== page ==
Five Young U.Va. Innovators Awarded FEST Funding

May 20, 2011 — Five top junior faculty members have been named Distinguished Young Investigators this year through the University of Virginia's Fund for Excellence in Science and Technology. Sponsored by the Office of the Vice President for Research, the fund – now in its seventh year – provides seed money for promising innovative research.
 
This year's winners are microbiologist Alison Criss and public health scientist Aaron Quinlan from the School of Medicine, and astronomer Remy Indebetouw, biologist Sarah Kucenas and physicist Christopher Neu from the College of Arts & Sciences.

The awardees received grants of $50,000 to get their high-stakes research started toward greater future funding. Previous FEST winners have gone on to win substantial federal funding, a Packard Fellowship, and National Science Foundation Faculty Early Career Development Awards.

"The FEST program is a superb way to accelerate the ideas of U.Va.'s most innovative young scholars," Thomas C. Skalak, vice president for research, said. "Over the years, FEST projects have been the launching pad for research that produces high scientific, social and economic impact."

U.Va. faculty members are annually invited to submit proposals for FEST funding. This year, 17 researchers from across the scientific disciplines presented a range of projects. A review committee made up of senior faculty chose the winners based on originality and likeliness of attracting significant future funding.

"In a field of extremely strong proposals, three young biomedical researchers stood out as leaders in their respective fields," said microbiology professor Marcia McDuffie, who served on the review committee.

Criss garnered FEST funding for a project that will use state-of-the-art techniques to define the mechanisms by which pathogenic Neisseria bacteria evade clearance by the immune system, generating devastating diseases such as gonorrhea. The methods she is developing could lead to breakthroughs in understanding at the genome level the resistance of gonorrhea – and other global infectious diseases – to current antibiotics.

"Dr. Criss has established an internationally recognized research program on the interactions between bacteria and the human immune system," McDuffie noted.

In another project expected to provide new approaches to the treatment of disease, Kucenas plans to use her FEST award to develop a new model of nerve injury and repair to extend her groundbreaking investigations on the interactions between neurons and supporting cells in the peripheral nervous system during their primary development.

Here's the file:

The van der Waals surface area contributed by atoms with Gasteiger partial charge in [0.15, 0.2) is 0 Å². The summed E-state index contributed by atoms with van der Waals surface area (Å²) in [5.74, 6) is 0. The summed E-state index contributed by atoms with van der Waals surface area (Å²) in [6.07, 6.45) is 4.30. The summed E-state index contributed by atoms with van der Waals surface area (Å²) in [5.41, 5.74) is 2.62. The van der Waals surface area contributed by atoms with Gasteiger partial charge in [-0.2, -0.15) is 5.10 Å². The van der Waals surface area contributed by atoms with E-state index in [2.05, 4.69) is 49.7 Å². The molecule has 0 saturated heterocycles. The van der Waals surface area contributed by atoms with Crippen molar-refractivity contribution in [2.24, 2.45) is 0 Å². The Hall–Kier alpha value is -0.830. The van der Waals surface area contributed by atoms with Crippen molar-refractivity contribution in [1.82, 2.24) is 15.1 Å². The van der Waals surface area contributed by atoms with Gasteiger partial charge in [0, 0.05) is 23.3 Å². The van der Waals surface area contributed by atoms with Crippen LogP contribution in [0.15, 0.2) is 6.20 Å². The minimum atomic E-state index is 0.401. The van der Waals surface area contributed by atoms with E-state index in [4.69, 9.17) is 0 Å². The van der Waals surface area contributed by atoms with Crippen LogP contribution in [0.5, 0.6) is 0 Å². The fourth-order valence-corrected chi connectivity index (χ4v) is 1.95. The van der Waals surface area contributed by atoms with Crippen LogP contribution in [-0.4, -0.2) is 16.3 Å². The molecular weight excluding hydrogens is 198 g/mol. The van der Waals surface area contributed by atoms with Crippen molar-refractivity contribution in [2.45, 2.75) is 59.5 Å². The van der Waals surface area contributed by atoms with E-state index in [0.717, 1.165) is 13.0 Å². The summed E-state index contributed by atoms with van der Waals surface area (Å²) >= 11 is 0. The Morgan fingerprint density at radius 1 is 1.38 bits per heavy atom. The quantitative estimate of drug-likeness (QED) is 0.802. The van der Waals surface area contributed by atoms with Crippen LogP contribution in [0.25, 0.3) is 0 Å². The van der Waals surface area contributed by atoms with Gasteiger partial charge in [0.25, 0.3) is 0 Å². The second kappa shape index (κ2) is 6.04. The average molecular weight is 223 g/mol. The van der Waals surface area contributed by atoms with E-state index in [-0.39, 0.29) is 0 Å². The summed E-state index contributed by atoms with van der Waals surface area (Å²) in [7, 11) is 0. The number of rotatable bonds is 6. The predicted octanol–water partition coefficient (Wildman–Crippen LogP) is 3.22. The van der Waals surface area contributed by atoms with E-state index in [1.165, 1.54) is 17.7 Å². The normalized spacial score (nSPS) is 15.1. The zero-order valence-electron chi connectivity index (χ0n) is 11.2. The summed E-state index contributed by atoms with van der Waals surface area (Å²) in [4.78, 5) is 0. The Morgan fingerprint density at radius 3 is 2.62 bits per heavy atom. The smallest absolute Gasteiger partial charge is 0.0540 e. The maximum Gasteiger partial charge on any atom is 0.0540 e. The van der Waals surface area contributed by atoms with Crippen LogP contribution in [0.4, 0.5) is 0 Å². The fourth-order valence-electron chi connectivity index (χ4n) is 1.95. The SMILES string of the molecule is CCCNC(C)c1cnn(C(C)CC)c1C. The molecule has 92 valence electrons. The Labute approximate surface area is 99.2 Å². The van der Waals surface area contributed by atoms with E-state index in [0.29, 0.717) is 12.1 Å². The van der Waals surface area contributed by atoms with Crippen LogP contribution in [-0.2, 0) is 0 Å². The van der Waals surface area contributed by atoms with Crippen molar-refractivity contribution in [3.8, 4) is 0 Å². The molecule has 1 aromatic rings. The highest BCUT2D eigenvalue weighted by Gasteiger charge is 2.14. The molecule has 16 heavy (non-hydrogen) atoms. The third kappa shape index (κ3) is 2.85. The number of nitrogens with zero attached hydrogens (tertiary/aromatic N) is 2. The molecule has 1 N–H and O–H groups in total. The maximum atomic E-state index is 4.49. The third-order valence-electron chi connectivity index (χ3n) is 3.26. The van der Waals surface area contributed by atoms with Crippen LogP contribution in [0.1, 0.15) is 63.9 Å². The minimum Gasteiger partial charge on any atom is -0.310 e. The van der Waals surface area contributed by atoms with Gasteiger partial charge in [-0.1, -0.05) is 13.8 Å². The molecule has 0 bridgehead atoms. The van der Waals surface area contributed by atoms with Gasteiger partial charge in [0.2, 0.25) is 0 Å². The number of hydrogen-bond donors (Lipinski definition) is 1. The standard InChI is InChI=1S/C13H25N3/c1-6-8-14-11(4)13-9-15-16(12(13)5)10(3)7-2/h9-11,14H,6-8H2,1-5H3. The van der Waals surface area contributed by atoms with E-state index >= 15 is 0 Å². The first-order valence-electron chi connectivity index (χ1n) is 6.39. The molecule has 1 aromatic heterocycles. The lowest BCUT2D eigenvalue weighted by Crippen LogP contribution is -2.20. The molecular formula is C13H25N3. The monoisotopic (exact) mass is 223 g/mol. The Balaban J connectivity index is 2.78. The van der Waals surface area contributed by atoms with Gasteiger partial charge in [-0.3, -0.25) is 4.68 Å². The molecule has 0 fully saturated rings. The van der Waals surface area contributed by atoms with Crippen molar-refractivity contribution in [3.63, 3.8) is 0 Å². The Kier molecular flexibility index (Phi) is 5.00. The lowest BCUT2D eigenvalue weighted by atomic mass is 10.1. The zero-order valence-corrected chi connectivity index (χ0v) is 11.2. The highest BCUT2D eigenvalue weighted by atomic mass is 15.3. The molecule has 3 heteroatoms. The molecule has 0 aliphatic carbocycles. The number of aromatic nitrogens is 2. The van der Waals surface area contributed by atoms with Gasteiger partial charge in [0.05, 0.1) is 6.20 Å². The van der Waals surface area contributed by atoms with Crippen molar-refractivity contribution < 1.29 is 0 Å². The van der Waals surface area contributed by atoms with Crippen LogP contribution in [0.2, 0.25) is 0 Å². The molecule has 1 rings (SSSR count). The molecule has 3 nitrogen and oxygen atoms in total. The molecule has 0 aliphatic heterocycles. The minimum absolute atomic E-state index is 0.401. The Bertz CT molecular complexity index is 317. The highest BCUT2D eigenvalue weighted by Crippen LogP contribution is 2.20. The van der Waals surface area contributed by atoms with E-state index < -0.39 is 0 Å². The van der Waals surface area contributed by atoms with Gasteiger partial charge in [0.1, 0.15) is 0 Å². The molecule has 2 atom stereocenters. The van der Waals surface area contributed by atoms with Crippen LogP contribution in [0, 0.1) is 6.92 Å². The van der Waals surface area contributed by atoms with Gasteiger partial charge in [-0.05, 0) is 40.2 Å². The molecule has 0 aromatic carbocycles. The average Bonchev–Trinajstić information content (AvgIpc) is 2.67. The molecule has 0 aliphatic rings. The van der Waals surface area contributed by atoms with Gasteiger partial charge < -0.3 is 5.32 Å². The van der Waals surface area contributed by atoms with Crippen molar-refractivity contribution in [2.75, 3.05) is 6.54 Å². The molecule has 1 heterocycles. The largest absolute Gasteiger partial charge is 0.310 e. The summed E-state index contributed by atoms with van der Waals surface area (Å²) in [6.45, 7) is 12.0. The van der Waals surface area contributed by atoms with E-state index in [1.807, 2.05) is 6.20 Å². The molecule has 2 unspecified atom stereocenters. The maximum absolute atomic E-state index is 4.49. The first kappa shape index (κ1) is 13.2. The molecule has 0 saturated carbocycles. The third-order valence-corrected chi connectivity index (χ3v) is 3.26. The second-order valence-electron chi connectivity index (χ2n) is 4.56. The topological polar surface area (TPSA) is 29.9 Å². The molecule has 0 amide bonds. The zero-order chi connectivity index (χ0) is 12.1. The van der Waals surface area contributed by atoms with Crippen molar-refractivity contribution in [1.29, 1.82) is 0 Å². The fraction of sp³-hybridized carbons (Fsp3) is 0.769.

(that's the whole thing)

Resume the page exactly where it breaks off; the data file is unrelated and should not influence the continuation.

"This work will suggest new approaches that will enhance the healing of damaged nerves," McDuffie said. "Kucenas' insights are likely to enhance the recovery of thousands of individuals every year affected by traumatic or infectious injury to nerves affecting sensation and motor function."

Quinlan, who this year joined the Department for Public Health Sciences and the Center for Public Health Genomics, will use his FEST award to identify genetic contributors to the development of cancer, particularly ovarian cancer.

"Leveraging huge new public databases carrying information on individual tumors and normal human DNA, Dr. Quinlan will use novel computation approaches developed in his laboratory to pinpoint hotspots for mutations and structural changes in DNA that can lead to dysregulation of cellular proliferation and survival," McDuffie said.

In the physical sciences, astronomer Remy Indebetouw and physicist Christopher Neu are seeking answers to some of the most fundamental questions about how the universe works.

Indebetouw is known for his work on the astrophysics and chemical processes taking place in the gas and dust between stars and in the star-forming regions of galaxies, and for his discovery of a previously unknown mode by which galaxies form stars. He holds a joint appointment with the National Radio Astronomy Observatory, and is poised to conduct research using the Atacama Large Millimeter Array telescope, the world's most technologically advanced and expensive telescope, now under construction in the high desert of Chile.

"He is that rare breed of astronomer whose research, described in an incredibly prolific 90 peer-reviewed publications to date, truly spans all corners of the discipline," said astronomer Steven Majewski, also a member of the review committee.

Neu is a leader in a group of physicists using a particle detector, the Compact Muon Solenoid, at the new Large Hadron Collider near Geneva. The goal is to discover the Higgs boson, a hypothetical elementary particle thought responsible for imparting mass to matter and therefore an integral and pervasive part of the material world.

"Neu, an expert in studies of another subatomic particle that is known to exist – the 'top quark' – cleverly noted similarities between the theoretical signature of decaying Higgs bosons and the known decay signature of the more familiar top quarks, and, in doing so, identified two new ways that the Compact Muon Solenoid and Large Hadron Collider might identify the signal of the elusive Higgs particle," Majewski noted. "Chris' steep trajectory to management of a key part of the LHC mission brings a high profile to the University of Virginia within the international scientific community – one that will be even greater should his efforts be responsible for helping to make this most monumental of physics breakthroughs."

— By Fariss Samarrai

Media Contact

Fariss Samarrai

Media Relations Associate Office of University Communications